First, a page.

Nevertheless to abide in the flesh is more needful for you.
For the church at Philippi it was more needful for them that Paul abide in the flesh than that he die and go home to glory. Paul had previously stated that to die is gain, but to live is Christ. He also stated that going home to the Lord was far better. Sometimes the ministers of the gospel are torn between desiring to go home to the Lord or to abide in the flesh. For their own
personal joy, going home to the Lord is far better. However, when we view this in an unselfish manner, to abide and serve the church is more needful for the church. The same could be said for each member of the congregation. A Christian father who dies when the children are young is in a far better place, but the children suffer because the father is not around. The children need their father. The same can be
said for the mother and the children. Often the service of individuals is of much benefit to those they serve, however, if they depart then the service may suffer.
And having this confidence, I know that I shall abide and continue with you all for your furtherance and joy of faith; That your rejoicing may be more abundant in Jesus Christ for me by my coming to you again.
Paul is illustrating how that his abiding in the flesh would be more needful to the church at Philipi. For him to abide, their faith would be furthered in knowledge and understanding of God's word and their joy likewise would be furthered. Their rejoicing would increase more and more in Christ Jesus. The service of a faithful gospel minister is of great benefit to the congregation.
Only let your conversation be as it becometh the gospel of Christ: that whether I come and see you, or else be absent, I may hear of your affairs, that ye stand fast in one spirit, with one mind striving together for the faith of the gospelů
The word, conversation, comes from a Greek word that means behavior or lifestyle. Paul is telling the members of the church at Philippi that they should live their lives in such a way that it is becoming of the gospel of Christ. To live dishonestly or to live after the fleshly lust would not bring honor unto Christ or to the gospel of Christ. However, to live honestly and godly with
much charity is honoring to Christ and to the gospel of Christ. It is our privilege and duty to honor and glorify Christ and his gospel by the way that we live our lives. Paul was desirous to hear that the members of the church at Philippi were standing fast in one spirit and that they were of one mind striving together for the faith of the gospel. One of the joys of a faithful ministers of the gospel is to see
that their labors have not fell on deaf ears and that those on whom they have bestowed labor are earnestly contending for the faith that was once delivered to the saints. Let each of us strive to do so with his life.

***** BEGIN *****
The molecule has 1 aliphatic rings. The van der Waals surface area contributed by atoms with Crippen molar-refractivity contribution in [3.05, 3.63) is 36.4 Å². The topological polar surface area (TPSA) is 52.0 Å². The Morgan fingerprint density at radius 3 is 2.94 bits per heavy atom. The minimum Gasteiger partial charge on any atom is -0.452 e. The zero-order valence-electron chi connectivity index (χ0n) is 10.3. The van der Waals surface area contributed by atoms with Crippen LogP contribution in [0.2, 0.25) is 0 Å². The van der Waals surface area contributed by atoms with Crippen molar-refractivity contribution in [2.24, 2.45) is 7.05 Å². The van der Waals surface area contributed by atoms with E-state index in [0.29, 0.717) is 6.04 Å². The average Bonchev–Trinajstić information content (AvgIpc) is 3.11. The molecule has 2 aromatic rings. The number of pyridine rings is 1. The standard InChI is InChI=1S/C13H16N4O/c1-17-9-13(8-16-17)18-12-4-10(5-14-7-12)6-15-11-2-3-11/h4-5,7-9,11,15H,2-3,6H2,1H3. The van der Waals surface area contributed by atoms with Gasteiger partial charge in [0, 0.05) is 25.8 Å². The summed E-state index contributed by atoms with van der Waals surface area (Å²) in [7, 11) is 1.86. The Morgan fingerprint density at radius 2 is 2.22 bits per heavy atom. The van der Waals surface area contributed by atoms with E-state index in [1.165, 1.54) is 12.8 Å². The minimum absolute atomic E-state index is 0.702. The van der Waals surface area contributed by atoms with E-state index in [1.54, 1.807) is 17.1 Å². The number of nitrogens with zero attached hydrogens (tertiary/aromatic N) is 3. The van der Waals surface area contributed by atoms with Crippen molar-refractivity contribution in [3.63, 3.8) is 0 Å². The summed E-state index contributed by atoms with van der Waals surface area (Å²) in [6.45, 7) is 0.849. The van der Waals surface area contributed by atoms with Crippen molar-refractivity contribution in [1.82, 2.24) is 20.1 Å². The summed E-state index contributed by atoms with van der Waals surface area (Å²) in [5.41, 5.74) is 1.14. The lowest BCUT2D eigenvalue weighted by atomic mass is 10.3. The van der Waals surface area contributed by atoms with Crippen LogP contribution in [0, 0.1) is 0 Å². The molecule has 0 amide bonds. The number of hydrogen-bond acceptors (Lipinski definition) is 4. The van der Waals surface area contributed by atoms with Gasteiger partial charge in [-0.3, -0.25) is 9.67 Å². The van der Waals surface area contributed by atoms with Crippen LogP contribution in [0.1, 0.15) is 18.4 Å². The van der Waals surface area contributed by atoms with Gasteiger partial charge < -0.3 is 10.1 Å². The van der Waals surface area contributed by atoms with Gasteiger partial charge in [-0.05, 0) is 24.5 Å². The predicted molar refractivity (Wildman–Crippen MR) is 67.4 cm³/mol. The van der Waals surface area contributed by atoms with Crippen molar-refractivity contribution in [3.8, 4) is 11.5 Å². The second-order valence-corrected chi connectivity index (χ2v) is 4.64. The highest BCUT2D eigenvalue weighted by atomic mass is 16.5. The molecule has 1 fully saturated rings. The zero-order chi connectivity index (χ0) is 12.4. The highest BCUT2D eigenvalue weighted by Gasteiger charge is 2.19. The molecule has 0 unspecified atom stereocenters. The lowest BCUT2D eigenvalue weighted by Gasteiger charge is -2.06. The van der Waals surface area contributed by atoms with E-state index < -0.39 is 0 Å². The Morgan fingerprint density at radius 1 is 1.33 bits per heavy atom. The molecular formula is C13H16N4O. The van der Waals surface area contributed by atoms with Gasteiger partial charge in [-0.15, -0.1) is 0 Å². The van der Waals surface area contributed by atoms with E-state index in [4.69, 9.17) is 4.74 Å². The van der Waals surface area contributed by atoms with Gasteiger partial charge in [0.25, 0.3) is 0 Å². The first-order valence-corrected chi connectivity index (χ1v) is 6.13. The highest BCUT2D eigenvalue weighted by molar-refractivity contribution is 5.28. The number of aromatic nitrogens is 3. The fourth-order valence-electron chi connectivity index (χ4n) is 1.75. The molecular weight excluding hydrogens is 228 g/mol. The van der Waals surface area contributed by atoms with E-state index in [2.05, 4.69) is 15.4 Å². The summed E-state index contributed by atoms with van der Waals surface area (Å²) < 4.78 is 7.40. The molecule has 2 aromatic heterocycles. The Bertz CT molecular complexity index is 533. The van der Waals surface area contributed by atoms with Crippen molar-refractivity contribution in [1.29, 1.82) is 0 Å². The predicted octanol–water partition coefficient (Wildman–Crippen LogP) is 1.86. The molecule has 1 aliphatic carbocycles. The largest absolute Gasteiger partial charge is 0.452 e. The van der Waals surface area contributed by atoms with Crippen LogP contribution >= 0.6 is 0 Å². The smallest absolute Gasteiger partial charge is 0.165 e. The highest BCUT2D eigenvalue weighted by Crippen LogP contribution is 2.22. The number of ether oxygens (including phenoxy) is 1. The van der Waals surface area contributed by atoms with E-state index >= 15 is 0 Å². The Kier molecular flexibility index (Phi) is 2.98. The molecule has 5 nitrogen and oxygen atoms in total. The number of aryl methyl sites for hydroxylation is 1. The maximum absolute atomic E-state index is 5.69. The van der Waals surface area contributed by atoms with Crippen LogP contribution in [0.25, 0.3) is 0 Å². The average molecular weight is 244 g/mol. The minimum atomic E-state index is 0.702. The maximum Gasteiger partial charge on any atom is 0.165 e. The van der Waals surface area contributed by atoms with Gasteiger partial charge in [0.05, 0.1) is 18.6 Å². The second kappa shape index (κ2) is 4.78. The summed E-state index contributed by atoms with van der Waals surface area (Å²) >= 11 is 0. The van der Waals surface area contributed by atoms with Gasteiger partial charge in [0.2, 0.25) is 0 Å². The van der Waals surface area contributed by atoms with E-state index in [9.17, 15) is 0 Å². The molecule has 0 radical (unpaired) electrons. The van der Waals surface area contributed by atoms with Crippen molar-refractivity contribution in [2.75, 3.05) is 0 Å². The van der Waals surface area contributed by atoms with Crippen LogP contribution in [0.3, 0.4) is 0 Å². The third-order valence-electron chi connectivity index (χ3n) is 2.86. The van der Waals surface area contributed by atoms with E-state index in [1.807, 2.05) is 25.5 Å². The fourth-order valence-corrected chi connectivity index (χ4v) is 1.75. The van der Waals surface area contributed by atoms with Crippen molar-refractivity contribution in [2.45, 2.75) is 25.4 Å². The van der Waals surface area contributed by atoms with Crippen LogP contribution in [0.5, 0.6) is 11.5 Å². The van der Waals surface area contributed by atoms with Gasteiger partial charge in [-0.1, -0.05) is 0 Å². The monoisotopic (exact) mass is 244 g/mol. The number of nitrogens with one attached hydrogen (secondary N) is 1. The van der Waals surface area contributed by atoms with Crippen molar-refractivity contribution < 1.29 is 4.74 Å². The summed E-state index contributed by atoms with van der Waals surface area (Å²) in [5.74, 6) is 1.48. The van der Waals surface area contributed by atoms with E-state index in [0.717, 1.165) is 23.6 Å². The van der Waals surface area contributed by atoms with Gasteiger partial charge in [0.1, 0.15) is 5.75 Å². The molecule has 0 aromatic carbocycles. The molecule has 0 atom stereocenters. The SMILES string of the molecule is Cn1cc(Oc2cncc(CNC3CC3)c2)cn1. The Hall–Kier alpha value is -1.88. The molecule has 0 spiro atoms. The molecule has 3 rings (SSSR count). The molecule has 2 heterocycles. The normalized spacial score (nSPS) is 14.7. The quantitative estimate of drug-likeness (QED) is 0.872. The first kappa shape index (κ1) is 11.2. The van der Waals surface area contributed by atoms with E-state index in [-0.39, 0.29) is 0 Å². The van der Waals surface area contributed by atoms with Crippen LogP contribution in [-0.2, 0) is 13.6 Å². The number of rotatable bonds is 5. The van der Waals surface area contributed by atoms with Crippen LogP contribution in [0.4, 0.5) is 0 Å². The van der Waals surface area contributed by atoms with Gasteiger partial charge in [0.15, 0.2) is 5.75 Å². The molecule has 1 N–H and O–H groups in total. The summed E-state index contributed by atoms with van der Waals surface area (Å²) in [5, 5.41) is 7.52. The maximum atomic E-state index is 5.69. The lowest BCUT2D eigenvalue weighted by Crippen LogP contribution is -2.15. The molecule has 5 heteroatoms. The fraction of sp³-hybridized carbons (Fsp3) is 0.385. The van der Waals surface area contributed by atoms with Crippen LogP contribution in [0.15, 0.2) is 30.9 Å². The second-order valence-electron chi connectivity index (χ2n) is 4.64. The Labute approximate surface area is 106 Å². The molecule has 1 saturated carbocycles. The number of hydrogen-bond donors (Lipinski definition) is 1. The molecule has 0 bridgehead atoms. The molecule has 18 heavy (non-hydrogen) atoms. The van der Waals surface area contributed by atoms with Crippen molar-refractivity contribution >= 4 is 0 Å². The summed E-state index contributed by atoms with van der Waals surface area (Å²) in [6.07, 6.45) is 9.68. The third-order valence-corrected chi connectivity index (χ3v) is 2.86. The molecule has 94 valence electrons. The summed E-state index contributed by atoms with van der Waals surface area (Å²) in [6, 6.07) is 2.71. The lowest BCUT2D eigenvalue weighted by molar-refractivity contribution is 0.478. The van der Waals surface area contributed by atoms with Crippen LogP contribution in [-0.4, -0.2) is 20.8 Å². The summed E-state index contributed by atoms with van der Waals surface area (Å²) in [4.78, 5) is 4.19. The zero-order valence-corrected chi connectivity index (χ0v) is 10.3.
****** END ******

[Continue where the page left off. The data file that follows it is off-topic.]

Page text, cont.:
And in nothing terrified by your adversaries: which is to them an evident token of perdition, but to you of salvation, and that of God.
The fact that we are not terrified by our adversaries, i.e., that we are not afraid of their threatenings and persecutions is to them an evident token of our damnation and ultimate destruction. Their belief system is based on fear. Since we do not fear them nor serve God out of fear, their belief system tells them that we are reprobates. However, to us the fact that we fear God and
not man is an evidence of our salvation and that of God.
"For unto you it is given in the behalf of Christ, not only to believe on him, but also to suffer for his sake; Having the same conflict which ye saw in me, and now hear to be in me."
Suffering for the cause of Christ is something we should expect and not shy away from:
1. 2 Tim. 3:12 "Yea, and all that will live godly in Christ Jesus shall suffer persecution."
2. Acts 5:41 "And they departed from the presence of the council, rejoicing that they were counted worthy to suffer shame for his name."
3. Acts 9:16 "For I will show him how great things he must suffer for my name's sake."
4. Heb. 11:25 "Choosing rather to suffer affliction with the people of God, than to enjoy the pleasures of sin for a season;"
5. 1 Pet. 3:14 "But and if ye suffer for righteousness' sake, happy are ye: and be not afraid of their terror, neither be troubled;"
6. 1 Pet. 4:15 "But let none of you suffer as a murderer, or as a thief, or as an evildoer, or as a busybody in other men's matters. 16 Yet if any man suffer as a Christian, let him not be ashamed; but let him glorify God on this behalf."
7. 1 Pet. 4:19 "Wherefore let them that suffer according to the will of God commit the keeping of their souls to him in well doing, as unto a faithful Creator."